Anaheim City Council to take up critical vote on Disneyland expansion project

ByIrene Cruz KFSN logo
Tuesday, April 16, 2024
Anaheim City Council to vote on Disneyland expansion project
Disney's plans to expand its theme parks in Anaheim will go before the City Council on Tuesday for a critical vote.

ANAHEIM, Calif. -- Disney's plans to expand its theme parks in Anaheim went before the City Council on Tuesday for a critical vote.

With the proposed DisneylandForward Project, the company wants to spend $1.9 billion to develop the property over the next 10 years. That includes $40 million to buy streets from the city of Anaheim including Hotel Way, part of Clementine Street and Magic Way.

The Anaheim Planning Commission last month voted to greenlight the expansion project. The Anaheim City Council still needs to give its approval.

Disney is one step closer to getting its expansion project approved. The company wants to buy city streets around the Anaheim parks.

The proposed expansion wouldn't increase Disney's 490-acre (488-hectare) footprint in Southern California or change what the company already has permission to build. But it could help the company develop new attractions. They could place rides and entertainment options on what is currently a sprawling, 50-acre (20-hectare) parking lot - and move parking for Disneyland to a multistory structure - all while keeping within the boundaries of a resort surrounded by residential neighborhoods.

Disney's goal is to create what it calls more immersive experiences for tourists, similar to the attraction Star Wars: Galaxy's Edge, which opened in California in 2019. The company said it doesn't yet know which stories would be central to the new developments, but the idea is to create areas like "Zootopia" in Shanghai Disneyland, where animal characters walk through a vibrant cityscape that resembles the setting of the film.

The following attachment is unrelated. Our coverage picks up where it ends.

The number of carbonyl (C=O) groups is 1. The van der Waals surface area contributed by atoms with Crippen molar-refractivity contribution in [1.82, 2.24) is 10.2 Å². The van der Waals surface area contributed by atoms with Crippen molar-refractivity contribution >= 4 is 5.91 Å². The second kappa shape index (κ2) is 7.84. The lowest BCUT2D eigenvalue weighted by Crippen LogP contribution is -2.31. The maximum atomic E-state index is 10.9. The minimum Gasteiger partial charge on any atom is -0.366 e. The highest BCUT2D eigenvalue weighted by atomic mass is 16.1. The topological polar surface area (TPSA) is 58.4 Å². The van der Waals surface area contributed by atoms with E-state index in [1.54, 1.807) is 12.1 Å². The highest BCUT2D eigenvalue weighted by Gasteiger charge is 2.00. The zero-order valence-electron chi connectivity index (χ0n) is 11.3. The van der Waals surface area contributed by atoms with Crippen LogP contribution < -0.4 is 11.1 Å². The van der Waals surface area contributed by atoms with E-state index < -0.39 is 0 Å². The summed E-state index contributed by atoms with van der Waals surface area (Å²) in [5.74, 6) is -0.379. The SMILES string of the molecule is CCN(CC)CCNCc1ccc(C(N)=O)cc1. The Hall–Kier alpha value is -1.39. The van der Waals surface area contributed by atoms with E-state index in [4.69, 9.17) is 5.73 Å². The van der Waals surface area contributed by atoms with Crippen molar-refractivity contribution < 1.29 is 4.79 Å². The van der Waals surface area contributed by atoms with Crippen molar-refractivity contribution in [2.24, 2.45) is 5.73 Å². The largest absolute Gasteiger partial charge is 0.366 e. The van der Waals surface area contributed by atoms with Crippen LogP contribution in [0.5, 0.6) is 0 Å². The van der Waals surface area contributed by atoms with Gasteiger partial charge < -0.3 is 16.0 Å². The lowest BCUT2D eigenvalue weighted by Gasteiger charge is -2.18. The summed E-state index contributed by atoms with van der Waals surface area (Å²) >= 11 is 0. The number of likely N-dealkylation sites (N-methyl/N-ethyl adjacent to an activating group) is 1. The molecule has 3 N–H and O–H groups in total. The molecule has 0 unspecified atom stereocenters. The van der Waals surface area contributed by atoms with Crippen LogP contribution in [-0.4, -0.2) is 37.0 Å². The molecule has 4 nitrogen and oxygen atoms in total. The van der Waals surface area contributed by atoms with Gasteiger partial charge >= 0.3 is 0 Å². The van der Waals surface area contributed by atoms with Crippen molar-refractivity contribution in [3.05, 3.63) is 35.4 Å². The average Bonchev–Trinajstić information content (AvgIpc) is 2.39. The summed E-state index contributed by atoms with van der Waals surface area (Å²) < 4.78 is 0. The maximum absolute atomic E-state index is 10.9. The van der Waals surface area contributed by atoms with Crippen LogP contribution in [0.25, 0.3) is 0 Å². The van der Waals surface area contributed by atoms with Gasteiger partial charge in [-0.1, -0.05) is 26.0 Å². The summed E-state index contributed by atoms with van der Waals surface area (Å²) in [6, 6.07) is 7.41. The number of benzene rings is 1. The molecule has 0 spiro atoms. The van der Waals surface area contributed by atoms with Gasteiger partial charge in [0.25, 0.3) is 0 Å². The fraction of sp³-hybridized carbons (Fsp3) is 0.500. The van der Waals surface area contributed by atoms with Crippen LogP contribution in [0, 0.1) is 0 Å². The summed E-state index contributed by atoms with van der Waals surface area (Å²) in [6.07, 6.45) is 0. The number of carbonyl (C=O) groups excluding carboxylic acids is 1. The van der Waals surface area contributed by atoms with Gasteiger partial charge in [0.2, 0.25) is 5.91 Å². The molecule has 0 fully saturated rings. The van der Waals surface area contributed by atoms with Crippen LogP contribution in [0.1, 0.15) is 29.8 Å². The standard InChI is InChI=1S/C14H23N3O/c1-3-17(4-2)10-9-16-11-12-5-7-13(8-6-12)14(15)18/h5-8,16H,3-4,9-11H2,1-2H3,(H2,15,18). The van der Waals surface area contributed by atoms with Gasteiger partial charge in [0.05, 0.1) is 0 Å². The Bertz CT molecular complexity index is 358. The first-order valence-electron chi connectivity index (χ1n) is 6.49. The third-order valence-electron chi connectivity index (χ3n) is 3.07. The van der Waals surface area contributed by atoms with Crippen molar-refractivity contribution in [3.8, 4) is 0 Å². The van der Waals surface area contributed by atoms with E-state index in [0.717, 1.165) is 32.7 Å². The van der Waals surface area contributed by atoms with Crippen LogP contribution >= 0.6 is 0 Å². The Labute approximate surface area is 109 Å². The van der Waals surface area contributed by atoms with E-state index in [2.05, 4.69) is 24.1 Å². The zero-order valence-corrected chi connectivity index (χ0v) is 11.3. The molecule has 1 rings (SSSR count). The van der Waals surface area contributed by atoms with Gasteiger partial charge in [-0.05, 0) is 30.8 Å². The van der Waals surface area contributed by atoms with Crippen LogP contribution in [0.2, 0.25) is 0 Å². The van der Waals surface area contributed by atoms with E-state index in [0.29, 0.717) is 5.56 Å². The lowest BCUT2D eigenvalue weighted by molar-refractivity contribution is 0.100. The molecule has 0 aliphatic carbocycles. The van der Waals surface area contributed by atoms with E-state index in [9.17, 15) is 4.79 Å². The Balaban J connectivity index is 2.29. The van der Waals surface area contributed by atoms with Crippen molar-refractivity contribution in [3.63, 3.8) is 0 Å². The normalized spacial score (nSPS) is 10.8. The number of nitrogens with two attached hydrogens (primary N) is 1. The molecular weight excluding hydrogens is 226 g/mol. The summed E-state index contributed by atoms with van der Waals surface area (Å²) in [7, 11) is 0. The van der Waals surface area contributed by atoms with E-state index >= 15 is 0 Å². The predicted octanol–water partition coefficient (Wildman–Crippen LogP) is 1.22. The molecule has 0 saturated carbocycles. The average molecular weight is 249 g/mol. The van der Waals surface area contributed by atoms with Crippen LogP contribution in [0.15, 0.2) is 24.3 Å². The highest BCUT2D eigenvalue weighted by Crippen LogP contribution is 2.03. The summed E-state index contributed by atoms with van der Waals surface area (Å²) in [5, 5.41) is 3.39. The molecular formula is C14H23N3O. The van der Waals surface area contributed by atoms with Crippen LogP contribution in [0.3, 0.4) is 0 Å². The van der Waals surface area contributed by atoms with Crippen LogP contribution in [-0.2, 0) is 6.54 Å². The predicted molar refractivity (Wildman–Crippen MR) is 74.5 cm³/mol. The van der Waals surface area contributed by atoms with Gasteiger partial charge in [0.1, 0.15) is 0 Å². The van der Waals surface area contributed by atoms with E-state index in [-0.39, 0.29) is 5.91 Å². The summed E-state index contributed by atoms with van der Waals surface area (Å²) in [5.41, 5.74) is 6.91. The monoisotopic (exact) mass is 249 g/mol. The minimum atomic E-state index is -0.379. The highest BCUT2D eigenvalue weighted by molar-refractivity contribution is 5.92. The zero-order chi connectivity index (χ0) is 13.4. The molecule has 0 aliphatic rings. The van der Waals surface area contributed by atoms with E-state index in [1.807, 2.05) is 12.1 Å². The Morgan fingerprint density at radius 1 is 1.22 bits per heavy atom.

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Right now, there isn't enough room in the original Disneyland in Anaheim to build something on a large scale without affecting existing attractions, which are relished by loyal, long-time visitors to the company's oldest theme park, said Rachel Alde, Disney's senior vice president of global development and finance.

Staff for the city's Planning and Building Department has recommended Disney's application be approved.

The project "will allow us to continue Walt's legacy of bringing Disney stories to life, right here in Anaheim," Ken Potrock, president of Disneyland Resort, told the planning commission last month.

Also included in the proposal is a $30 million commitment from Disney for affordable housing across Anaheim. This includes funding for parks, plus street and transportation improvements. Disney is also estimating 9,000 construction jobs.

"For nearly three years now. Disney has asked what Anaheim residents need and they listened. Disney answered all of our concerns with solid solutions Disney asked they listened and they delivered," said a speaker at Tuesday's meeting.

Mixed opinions from residents

Several Anaheim residents spoke about their thoughts on the plans during Tuesday's meeting, and many included mixed opinions.

"Magic Way's closure for through vehicle traffic is crucial to the safety of our neighborhood ... the crosswalk on Walnut where it will allow my family, along with countless residents and cast members, to safely cross the street and enjoy our neighborhood," said one resident.

Another resident said she considers her family "a Disney family" and said she's excited about the new rides the expansion could bring, but feels "betrayed that Magic Way is up for sale."

"You're going to close a street to privatize it, which is not only going to increase the noise pollution and the traffic on Ball Road and Walnut. We already have our streets overtaken by tourists that don't want to pay the parking fee at Disney, and what do we get out of it?" said another resident.

Disneyland was founded in 1955 by Walt Disney.

It's the first time Disney has sought a major change to its California theme parks since the 1990s, when the company obtained approvals to turn its first park into a resort hub. It later added a second park, Disney California Adventure Park, and the shopping and entertainment area called Downtown Disney.

The Walt Disney Co. is the parent company of this ABC station.

The Associated Press contributed to this report.